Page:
A lot of frequent, popular, effective transit services in the western US run on big, pedestrian-hostile roads. That has a lot to do with things that are out of the transit agencies’ control — there’s a lot of stuff along those roads (as they’re often the focus for development still due to outdated zoning codes) and they go a bunch of places in a manner that’s at least direct and legible. As you mention, existing services on El Camino Real are among VTA’s most important. Improving speed and reliability along that route is probably their best next move.
I thought Sunnyvale, Mountain View, and Palo Alto already voted against dedicated BRT lanes a long time ago. I find that rather silly because there’s actually plenty of room for BRT lanes because much of El Camino Real has on-street parking that no drivers are silly enough to use since it’s dangerous to park on the side of a highway and since all the strip malls have their own parking. That parking could be easily converted to bus lanes.
Sometimes, I wonder whether the Bay Area has TOO much money for transit infrastructure. Because they have dedicated funding for new transit infrastructure, it sometimes seems like they end up overbuilding really expensive but under-utilized infrastructure like BART or the LRT. If they put that money into more frequent bus service and express buses, it might actually be a lot more useful. Like, do they really need this elaborate center lane BRT? Couldn’t they just paint some bus lanes on the side of the road for a fraction of the cost?
@Ming: This video provides an excellent explanation on why Center Running Transit is so much better than Side running Transit:
tl;dr: It’s safer for pedestrians and causes fewer traffic conflicts.
> »[Caltrain] is an express regional corridor for longer trips, and [El Camino BRT] is an artery supporting a long commercial strip and tying together all the north-south corridors. I expect them to be more complementary than competing.«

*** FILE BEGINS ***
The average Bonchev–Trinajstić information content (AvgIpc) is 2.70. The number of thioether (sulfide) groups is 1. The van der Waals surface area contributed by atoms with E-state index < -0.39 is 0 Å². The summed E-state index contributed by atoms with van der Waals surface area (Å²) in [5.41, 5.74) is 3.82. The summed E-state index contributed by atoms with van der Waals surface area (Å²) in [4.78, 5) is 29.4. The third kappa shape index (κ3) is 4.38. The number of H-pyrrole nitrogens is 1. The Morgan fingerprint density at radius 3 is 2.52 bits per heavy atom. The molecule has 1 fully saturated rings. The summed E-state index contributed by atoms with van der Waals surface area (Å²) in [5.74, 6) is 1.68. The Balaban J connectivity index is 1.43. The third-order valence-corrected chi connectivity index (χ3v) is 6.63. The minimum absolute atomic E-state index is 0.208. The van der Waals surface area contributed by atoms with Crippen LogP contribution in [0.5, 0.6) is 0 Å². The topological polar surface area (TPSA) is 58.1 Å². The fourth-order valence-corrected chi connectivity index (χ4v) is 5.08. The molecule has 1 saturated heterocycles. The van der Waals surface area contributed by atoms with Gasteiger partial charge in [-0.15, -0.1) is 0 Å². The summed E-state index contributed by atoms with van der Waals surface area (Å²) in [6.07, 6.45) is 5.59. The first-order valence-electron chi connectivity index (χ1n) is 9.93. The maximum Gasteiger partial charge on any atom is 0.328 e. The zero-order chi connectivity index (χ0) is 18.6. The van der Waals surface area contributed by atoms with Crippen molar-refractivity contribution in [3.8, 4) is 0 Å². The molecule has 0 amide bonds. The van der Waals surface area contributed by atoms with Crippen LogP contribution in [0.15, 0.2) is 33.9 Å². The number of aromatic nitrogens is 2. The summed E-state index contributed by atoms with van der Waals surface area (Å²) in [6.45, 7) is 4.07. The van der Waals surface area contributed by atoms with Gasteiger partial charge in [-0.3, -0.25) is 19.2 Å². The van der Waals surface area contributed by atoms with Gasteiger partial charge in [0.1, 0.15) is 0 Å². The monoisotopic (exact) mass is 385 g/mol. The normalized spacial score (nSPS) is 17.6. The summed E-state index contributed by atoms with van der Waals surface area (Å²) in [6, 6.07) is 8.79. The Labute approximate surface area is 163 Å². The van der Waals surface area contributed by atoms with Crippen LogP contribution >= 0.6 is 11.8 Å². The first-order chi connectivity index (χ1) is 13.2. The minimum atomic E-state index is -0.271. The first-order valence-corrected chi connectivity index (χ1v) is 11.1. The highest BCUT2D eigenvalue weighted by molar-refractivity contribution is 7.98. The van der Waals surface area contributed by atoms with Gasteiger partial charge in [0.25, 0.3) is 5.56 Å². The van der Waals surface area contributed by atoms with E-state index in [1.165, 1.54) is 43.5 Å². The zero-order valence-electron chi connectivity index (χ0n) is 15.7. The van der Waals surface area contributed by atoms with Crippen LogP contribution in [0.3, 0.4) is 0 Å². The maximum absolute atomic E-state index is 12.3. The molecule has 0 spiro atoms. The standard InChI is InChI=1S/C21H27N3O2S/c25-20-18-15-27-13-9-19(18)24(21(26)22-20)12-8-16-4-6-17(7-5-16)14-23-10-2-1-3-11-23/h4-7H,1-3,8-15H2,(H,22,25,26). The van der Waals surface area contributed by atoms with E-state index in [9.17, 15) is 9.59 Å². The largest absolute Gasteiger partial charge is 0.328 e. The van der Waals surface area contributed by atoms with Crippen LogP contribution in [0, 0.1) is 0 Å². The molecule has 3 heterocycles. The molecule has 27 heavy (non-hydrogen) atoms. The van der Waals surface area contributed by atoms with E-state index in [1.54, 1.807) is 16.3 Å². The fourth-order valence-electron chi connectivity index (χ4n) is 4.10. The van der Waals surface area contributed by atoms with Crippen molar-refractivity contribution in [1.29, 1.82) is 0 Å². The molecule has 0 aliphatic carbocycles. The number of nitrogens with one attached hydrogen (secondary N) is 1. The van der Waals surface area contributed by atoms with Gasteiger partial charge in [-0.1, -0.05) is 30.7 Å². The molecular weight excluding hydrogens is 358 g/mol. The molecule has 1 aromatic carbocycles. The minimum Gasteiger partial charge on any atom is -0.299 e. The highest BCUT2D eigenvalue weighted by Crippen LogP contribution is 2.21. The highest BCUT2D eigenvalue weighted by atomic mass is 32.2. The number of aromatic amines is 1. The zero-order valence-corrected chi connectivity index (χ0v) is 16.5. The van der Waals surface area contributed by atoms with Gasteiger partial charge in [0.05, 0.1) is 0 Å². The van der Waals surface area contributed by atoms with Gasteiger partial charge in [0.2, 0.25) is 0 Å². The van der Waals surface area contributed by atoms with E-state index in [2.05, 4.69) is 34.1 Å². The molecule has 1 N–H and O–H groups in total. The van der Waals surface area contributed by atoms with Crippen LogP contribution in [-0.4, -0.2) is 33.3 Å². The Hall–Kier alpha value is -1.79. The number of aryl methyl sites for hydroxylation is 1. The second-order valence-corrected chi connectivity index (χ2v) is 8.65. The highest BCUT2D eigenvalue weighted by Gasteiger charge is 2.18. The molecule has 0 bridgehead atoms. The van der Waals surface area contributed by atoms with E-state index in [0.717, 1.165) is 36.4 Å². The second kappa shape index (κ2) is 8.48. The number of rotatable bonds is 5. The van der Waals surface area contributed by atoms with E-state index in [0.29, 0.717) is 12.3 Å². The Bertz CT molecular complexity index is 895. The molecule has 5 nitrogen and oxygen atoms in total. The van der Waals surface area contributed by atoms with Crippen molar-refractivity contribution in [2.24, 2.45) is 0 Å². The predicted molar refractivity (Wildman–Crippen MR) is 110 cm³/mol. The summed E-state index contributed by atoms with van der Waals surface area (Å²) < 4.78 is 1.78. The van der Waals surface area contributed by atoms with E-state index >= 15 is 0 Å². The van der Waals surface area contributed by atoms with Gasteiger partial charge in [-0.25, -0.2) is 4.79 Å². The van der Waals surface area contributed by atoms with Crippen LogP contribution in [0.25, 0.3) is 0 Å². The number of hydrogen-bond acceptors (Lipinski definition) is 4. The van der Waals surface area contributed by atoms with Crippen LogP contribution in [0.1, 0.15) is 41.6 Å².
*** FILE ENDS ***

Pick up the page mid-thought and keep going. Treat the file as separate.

For complementary corridors, it would be useful to occasionally meet each other, so that people can change between express and arterial like cars do at freeway exits.
This proposal (following the its underlying road) manages this at the ends (Palo Alto, San Jose) and Santa Clara (two universities and two possible HSR stops), but almost 18mi/28km with only one intermediate connection point is a little bit scarce.
But don’t worry, you are in good company. This problem (meetings between rapid transit and arterial local transit) exists everywhere where rapid transit is running along a legacy rail ROW instead of a purpose-bored subway (or El’).
If a transit agency seizes traffic lanes for its own exclusive use, of course whatever mode of transit it offers will beat passenger vehicles given fewer lanes or no lanes at all. If the VTA owned a team of donkeys instead of buses, it would be proposing VTA donkey-only lanes for El Camino Real and every other major street. Donkey rides could be fun. Most riders would never get to work, but who cares?
Thw VTA’s game of delaying BRT on El Camino Real until after it gets its sales tax increase measure passed in November will backfire. The measure will not obtain two-thirds voter approval. Although Santa Clara Cpinty residents are desperate to reduce traffic congestion, the VTA cannot be trusted to devise or nanage effective projects.